Research has shown that graduate and undergraduate health science students tend to perform poorly in neonatal resuscitation 6,7. Decreased skills and knowledge are significant barriers to the success of neonatal resuscitation training programs. However, it is necessary to learn how to improve neonatal resuscitation training in medical schools. Above all, continuous training is required for adequate delivery room performance, and Positive Pressure Ventilation (PPV) is essential in most cases 5,6. Continuous training and structured practice would allow better learning. The knowledge acquired from an NRP course is high, but the retention of these skills is short-term 7. Therefore, to achieve optimal performance, it is necessary to conduct more research to evaluate and implement improvements in both undergraduate and in-service training during graduates' clinical activity.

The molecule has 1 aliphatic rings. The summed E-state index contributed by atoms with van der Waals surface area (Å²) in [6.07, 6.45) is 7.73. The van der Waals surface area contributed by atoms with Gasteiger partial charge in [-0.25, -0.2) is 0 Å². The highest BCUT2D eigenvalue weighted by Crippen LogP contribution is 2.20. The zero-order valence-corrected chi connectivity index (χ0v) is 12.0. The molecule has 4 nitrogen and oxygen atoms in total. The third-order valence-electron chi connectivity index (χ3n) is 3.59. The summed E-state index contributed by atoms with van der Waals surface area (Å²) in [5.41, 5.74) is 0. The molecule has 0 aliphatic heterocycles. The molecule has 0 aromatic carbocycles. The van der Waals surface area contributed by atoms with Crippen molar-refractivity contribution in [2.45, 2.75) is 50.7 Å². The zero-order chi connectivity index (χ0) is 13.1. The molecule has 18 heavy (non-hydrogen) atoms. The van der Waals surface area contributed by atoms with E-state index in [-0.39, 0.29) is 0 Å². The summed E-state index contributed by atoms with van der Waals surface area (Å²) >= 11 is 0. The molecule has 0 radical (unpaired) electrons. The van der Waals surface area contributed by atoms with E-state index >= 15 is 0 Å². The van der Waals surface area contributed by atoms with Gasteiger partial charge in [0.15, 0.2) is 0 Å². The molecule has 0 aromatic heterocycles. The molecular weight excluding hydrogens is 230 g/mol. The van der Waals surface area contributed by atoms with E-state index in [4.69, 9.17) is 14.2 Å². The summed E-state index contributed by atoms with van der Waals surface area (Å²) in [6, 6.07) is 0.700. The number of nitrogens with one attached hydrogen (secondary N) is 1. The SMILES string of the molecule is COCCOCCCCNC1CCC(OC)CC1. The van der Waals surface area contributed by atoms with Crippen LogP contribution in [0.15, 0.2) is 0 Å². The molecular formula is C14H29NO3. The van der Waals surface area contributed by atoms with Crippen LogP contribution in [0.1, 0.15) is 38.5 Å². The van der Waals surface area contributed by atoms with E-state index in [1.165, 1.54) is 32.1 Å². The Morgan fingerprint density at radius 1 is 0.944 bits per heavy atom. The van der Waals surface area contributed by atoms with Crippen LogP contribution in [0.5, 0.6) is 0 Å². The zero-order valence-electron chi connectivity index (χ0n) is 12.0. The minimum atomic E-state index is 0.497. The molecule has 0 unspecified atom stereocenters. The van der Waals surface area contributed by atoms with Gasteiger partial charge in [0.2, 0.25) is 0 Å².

During 2018 and 2019, the Faculty of Medicine, Universidad Nacional Mayor de San Marcos (UNMSM) developed a virtual course and theoretical-practical workshops on neonatal resuscitation for students in the Schools of Human Medicine and Obstetrics. Nonetheless, the research problem is that this training's influence on health students' performance in the UNMSM is unknown. The present study evaluates the cognitive and procedural skills related to positive pressure ventilation for 6th-year medicine and 4th-year obstetrics students at a public university in Lima, Peru.


The research conducted was descriptive with a cross-sectional design. The objective was to describe students' cognitive and procedural ability to achieve adequate positive pressure ventilation using neonatal manikins.